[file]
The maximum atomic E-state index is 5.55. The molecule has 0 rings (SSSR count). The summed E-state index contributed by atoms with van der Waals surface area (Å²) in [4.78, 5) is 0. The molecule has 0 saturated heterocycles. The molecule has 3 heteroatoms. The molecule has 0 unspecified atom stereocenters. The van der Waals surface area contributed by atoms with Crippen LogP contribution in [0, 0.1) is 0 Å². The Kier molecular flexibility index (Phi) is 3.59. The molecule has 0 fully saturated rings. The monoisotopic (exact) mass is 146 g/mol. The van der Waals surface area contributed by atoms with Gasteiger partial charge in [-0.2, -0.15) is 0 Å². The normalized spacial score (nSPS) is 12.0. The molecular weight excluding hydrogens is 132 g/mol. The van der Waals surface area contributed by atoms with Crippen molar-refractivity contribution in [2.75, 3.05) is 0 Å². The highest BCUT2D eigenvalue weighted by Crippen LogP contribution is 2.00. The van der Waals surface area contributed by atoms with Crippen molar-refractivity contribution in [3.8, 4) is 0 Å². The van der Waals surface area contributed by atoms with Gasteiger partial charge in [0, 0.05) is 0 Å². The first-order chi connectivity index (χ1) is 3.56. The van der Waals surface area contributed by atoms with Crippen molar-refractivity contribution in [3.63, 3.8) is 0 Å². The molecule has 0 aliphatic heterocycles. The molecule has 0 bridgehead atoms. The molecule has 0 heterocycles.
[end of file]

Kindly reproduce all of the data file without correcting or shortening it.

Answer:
The maximum atomic E-state index is 5.55. The molecule has 0 rings (SSSR count). The summed E-state index contributed by atoms with van der Waals surface area (Å²) in [4.78, 5) is 0. The molecule has 0 saturated heterocycles. The molecule has 3 heteroatoms. The molecule has 0 unspecified atom stereocenters. The van der Waals surface area contributed by atoms with Crippen LogP contribution in [0, 0.1) is 0 Å². The Kier molecular flexibility index (Phi) is 3.59. The molecule has 0 fully saturated rings. The monoisotopic (exact) mass is 146 g/mol. The van der Waals surface area contributed by atoms with Gasteiger partial charge in [-0.2, -0.15) is 0 Å². The normalized spacial score (nSPS) is 12.0. The molecular weight excluding hydrogens is 132 g/mol. The van der Waals surface area contributed by atoms with Crippen molar-refractivity contribution in [2.75, 3.05) is 0 Å². The highest BCUT2D eigenvalue weighted by Crippen LogP contribution is 2.00. The van der Waals surface area contributed by atoms with Crippen molar-refractivity contribution in [3.8, 4) is 0 Å². The van der Waals surface area contributed by atoms with Gasteiger partial charge in [0, 0.05) is 0 Å². The first-order chi connectivity index (χ1) is 3.56. The van der Waals surface area contributed by atoms with Crippen molar-refractivity contribution in [3.63, 3.8) is 0 Å². The molecule has 0 aliphatic heterocycles. The molecule has 0 bridgehead atoms. The molecule has 0 heterocycles.